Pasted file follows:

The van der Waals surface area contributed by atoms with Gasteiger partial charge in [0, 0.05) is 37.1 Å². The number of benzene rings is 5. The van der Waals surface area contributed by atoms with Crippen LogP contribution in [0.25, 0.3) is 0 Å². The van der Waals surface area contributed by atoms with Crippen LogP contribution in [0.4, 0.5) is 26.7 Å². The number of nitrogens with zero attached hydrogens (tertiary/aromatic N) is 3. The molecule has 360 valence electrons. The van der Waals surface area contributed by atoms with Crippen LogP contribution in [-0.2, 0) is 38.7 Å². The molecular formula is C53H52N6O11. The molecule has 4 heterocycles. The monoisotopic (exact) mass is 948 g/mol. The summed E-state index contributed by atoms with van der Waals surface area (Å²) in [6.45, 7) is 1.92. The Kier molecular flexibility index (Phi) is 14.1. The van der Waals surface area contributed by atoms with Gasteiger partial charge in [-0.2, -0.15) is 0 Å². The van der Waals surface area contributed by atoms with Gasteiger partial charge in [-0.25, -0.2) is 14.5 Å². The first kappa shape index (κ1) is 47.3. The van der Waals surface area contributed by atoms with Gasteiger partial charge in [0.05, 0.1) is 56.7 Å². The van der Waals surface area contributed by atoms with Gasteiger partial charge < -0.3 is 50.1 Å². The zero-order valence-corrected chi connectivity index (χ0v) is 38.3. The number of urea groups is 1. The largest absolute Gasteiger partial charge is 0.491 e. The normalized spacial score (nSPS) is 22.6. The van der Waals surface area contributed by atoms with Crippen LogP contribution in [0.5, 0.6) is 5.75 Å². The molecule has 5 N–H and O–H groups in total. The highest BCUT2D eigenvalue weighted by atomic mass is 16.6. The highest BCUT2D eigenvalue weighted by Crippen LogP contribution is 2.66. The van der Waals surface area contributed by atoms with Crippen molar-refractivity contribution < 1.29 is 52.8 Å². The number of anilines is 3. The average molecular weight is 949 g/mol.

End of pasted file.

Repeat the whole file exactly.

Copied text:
The van der Waals surface area contributed by atoms with Gasteiger partial charge in [0, 0.05) is 37.1 Å². The number of benzene rings is 5. The van der Waals surface area contributed by atoms with Crippen LogP contribution in [0.25, 0.3) is 0 Å². The van der Waals surface area contributed by atoms with Crippen LogP contribution in [0.4, 0.5) is 26.7 Å². The number of nitrogens with zero attached hydrogens (tertiary/aromatic N) is 3. The molecule has 360 valence electrons. The van der Waals surface area contributed by atoms with Crippen LogP contribution in [-0.2, 0) is 38.7 Å². The molecular formula is C53H52N6O11. The molecule has 4 heterocycles. The monoisotopic (exact) mass is 948 g/mol. The summed E-state index contributed by atoms with van der Waals surface area (Å²) in [6.45, 7) is 1.92. The Kier molecular flexibility index (Phi) is 14.1. The van der Waals surface area contributed by atoms with Gasteiger partial charge in [-0.2, -0.15) is 0 Å². The van der Waals surface area contributed by atoms with Gasteiger partial charge in [-0.25, -0.2) is 14.5 Å². The first kappa shape index (κ1) is 47.3. The van der Waals surface area contributed by atoms with Gasteiger partial charge in [0.05, 0.1) is 56.7 Å². The van der Waals surface area contributed by atoms with Gasteiger partial charge < -0.3 is 50.1 Å². The zero-order valence-corrected chi connectivity index (χ0v) is 38.3. The number of urea groups is 1. The largest absolute Gasteiger partial charge is 0.491 e. The normalized spacial score (nSPS) is 22.6. The van der Waals surface area contributed by atoms with Crippen LogP contribution in [0.5, 0.6) is 5.75 Å². The molecule has 5 N–H and O–H groups in total. The highest BCUT2D eigenvalue weighted by atomic mass is 16.6. The highest BCUT2D eigenvalue weighted by Crippen LogP contribution is 2.66. The van der Waals surface area contributed by atoms with Crippen molar-refractivity contribution < 1.29 is 52.8 Å². The number of anilines is 3. The average molecular weight is 949 g/mol.